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  • Writer's pictureKirk

The Unapologetic Japanese - The Korean Comfort Women

Updated: Oct 24, 2023

I wrote a post regarding the Unapologetic American;

So let's look at another nationality, but maybe in a less favorable light.

I took a trip to the demilitarization zone (DMZ) in South Korea on a tour with DMZ Group Tour,

which was hosted by our wonderful guide, Miss Moon Young:

Miss Moon Young requested if any in her group post her picture on the internet to photoshop it first, but I think she looks quite nice just as she is.

I was really impressed by Miss Moon Young's great sense of humor, but even more, her ability to tell such heart felt stories of the pain and sufferings of the Korean people. It certainly made an impression on me.

One of the accounts she relayed was one I had heard before, but not in the depth and emotion she portrayed. The story was regarding the comfort women of WW2. I'll use the less flowery talk and call it what it was, the sex slavery of the young Korean women by the Japanese soldiers of the war.

There is a memorial for this we visited;

Of all the stories Miss Moon Young delivered this day, this one affected me the most. When I think that we're given just one life to live, and these poor girls had to essentially forfeit their's to this despicable cause, it truly sickens me.

The youngest Comfort Woman still alive is Lee Yong-soo according to wiki:

According to the article she remembers being abducted by soldiers at the age of 16 and forced to work as a sex slave for the Japanese military. She learned quickly to submit or be tortured by electric shock or other means.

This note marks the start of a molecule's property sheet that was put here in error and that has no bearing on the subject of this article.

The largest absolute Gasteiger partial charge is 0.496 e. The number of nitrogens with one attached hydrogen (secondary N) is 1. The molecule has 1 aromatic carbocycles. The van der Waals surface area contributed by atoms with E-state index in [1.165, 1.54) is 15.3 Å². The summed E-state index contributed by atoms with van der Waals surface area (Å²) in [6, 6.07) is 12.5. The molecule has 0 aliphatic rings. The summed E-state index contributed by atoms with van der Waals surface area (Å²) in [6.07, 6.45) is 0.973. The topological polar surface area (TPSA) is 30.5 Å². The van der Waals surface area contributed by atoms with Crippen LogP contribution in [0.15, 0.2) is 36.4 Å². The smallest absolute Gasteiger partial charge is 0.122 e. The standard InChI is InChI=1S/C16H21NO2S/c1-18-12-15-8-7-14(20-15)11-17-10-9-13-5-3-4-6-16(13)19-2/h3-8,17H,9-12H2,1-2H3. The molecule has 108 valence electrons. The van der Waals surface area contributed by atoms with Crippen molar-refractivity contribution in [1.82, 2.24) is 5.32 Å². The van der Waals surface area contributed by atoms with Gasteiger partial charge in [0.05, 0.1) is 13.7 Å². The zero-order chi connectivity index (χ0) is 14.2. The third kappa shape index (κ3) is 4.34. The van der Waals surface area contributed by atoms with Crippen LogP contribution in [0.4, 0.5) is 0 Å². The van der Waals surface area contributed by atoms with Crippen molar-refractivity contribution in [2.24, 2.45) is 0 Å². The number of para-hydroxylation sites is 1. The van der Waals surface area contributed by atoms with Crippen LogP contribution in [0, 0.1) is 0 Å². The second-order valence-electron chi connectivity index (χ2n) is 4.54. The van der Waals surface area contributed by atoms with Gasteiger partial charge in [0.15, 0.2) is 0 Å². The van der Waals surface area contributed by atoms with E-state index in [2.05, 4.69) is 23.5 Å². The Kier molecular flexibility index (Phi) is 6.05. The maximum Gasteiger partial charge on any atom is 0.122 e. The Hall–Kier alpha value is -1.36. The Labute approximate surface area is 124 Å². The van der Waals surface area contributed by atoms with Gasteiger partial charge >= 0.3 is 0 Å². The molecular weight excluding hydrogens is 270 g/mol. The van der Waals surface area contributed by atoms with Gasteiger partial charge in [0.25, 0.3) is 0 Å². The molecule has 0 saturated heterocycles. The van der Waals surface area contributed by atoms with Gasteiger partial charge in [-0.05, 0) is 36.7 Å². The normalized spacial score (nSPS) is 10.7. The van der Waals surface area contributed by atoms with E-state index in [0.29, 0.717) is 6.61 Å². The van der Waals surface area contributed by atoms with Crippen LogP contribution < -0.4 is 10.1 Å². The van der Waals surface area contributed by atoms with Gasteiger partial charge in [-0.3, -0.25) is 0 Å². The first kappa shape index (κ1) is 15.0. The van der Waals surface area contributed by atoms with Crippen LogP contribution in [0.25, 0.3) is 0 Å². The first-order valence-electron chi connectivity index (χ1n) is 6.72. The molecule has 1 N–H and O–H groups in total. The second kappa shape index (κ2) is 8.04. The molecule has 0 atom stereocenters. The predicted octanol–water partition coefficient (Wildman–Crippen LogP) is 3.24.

Can you imagine enjoying the day by a riverbank at the age of 16 with a friend, and in a single moment your life turns to hell? Being forced to perform acts 4 - 5 times a day with men she never knew? It really makes me more than sick, but it infuriates as it should every good person.

Today there are less than 10 of these women known to be alive. I would expect there are more but this is not an easy thing for a Korean woman, or any other nationality, to admit. Many bear an undue burden of shame cast upon them through no fault of their own.

I really don't need to recount more of the details but I wanted to offer enough details in a graphic way so any that may read this will be as incensed as I am. I think Moon Young was too delicate telling the story as she had to be with a large group.

Well, that's part of history now. It cannot be changed, of course. But these women have sought an acknowledgment of this event and a simple official apology by the Japanese government. Seems like a reasonable request, doesn't it?

But the Japanese have a history of minimizing this time in their past. They've even tried to portray this as a more acceptable form of self prostitution by these young Korean girls. Trying to put the blame on them for the horrors they endured for the pleasures of the Japanese soldiers!

There have been a couple times when the Japanese leadership have come close to some kind of resolve, but it has fallen apart at the last minute. Their motive would seem more to bury the event forever, rather than an acknowledgment of the true heinous nature of these acts and a true apology that could provide a small measure of healing. But, that would cause them too much embarrassment. How selfish an act!

Time is running out for any form of meaningful recognition now. These young ladies have turned to nonagenarians, having endured these pains for nearly a lifetime, while the Japanese deny culpability.

I, personally, hold current governments in high esteem for the act of confession of past crimes. Just as I commend the current Cambodian government for recognizing the Killing Fields of the 1970's as I posted here:

However, the continued obstinate behavior of the Japanese will only serve to keep this issue in the spotlight while casting an even darker shadow on their past.

I commend the endurance of the Korean women on both sides of the 38th Parallel. I was glad to see the memorial for the "Comfort Wonen" (to put it mildly), near the DMZ during my visit and praise Miss Moon Young for her ability to recount this incident with sympathy, yet without malice, bringing honor to the memory of these women. She's a better person than I am!

If you care to, please pass this message on to others, that this event be not buried in the archives of time.

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